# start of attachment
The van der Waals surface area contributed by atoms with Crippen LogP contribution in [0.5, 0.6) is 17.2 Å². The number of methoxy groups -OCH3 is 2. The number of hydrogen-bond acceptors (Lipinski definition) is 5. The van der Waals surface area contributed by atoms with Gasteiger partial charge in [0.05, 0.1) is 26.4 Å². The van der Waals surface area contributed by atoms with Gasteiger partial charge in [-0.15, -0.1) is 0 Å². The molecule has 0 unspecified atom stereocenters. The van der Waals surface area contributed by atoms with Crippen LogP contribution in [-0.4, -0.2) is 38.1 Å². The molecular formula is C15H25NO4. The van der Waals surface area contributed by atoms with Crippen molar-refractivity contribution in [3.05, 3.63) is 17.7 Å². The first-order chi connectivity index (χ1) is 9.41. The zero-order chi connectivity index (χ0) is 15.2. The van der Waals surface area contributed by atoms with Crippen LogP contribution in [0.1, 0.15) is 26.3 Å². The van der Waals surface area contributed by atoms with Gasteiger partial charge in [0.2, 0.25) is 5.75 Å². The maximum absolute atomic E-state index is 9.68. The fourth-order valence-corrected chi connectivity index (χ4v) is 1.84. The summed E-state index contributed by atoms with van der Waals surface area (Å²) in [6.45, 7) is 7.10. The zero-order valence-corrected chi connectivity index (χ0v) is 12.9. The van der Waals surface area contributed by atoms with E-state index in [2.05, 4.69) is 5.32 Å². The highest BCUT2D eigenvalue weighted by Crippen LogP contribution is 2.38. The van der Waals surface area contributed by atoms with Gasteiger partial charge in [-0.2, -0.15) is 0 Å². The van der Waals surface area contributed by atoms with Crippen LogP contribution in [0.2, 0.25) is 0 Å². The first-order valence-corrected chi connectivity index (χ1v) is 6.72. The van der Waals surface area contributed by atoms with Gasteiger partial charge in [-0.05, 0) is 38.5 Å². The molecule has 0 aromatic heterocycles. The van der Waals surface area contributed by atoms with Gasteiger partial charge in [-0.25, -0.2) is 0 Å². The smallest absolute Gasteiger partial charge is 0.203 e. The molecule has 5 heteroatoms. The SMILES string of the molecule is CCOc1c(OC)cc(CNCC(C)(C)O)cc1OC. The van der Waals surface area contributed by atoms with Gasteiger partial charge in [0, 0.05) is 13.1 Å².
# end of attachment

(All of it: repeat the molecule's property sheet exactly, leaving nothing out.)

The van der Waals surface area contributed by atoms with Crippen LogP contribution in [0.5, 0.6) is 17.2 Å². The number of methoxy groups -OCH3 is 2. The number of hydrogen-bond acceptors (Lipinski definition) is 5. The van der Waals surface area contributed by atoms with Gasteiger partial charge in [0.05, 0.1) is 26.4 Å². The van der Waals surface area contributed by atoms with Gasteiger partial charge in [-0.15, -0.1) is 0 Å². The molecule has 0 unspecified atom stereocenters. The van der Waals surface area contributed by atoms with Crippen LogP contribution in [-0.4, -0.2) is 38.1 Å². The molecular formula is C15H25NO4. The van der Waals surface area contributed by atoms with Crippen molar-refractivity contribution in [3.05, 3.63) is 17.7 Å². The first-order chi connectivity index (χ1) is 9.41. The zero-order chi connectivity index (χ0) is 15.2. The van der Waals surface area contributed by atoms with Crippen LogP contribution in [0.1, 0.15) is 26.3 Å². The van der Waals surface area contributed by atoms with Gasteiger partial charge in [0.2, 0.25) is 5.75 Å². The maximum absolute atomic E-state index is 9.68. The fourth-order valence-corrected chi connectivity index (χ4v) is 1.84. The summed E-state index contributed by atoms with van der Waals surface area (Å²) in [6.45, 7) is 7.10. The zero-order valence-corrected chi connectivity index (χ0v) is 12.9. The van der Waals surface area contributed by atoms with E-state index in [2.05, 4.69) is 5.32 Å². The highest BCUT2D eigenvalue weighted by Crippen LogP contribution is 2.38. The van der Waals surface area contributed by atoms with Gasteiger partial charge in [-0.2, -0.15) is 0 Å². The van der Waals surface area contributed by atoms with Crippen LogP contribution in [0.2, 0.25) is 0 Å². The first-order valence-corrected chi connectivity index (χ1v) is 6.72. The van der Waals surface area contributed by atoms with Gasteiger partial charge in [-0.05, 0) is 38.5 Å². The molecule has 0 aromatic heterocycles. The van der Waals surface area contributed by atoms with Gasteiger partial charge in [-0.25, -0.2) is 0 Å². The smallest absolute Gasteiger partial charge is 0.203 e. The molecule has 5 heteroatoms. The SMILES string of the molecule is CCOc1c(OC)cc(CNCC(C)(C)O)cc1OC. The van der Waals surface area contributed by atoms with Gasteiger partial charge in [0, 0.05) is 13.1 Å².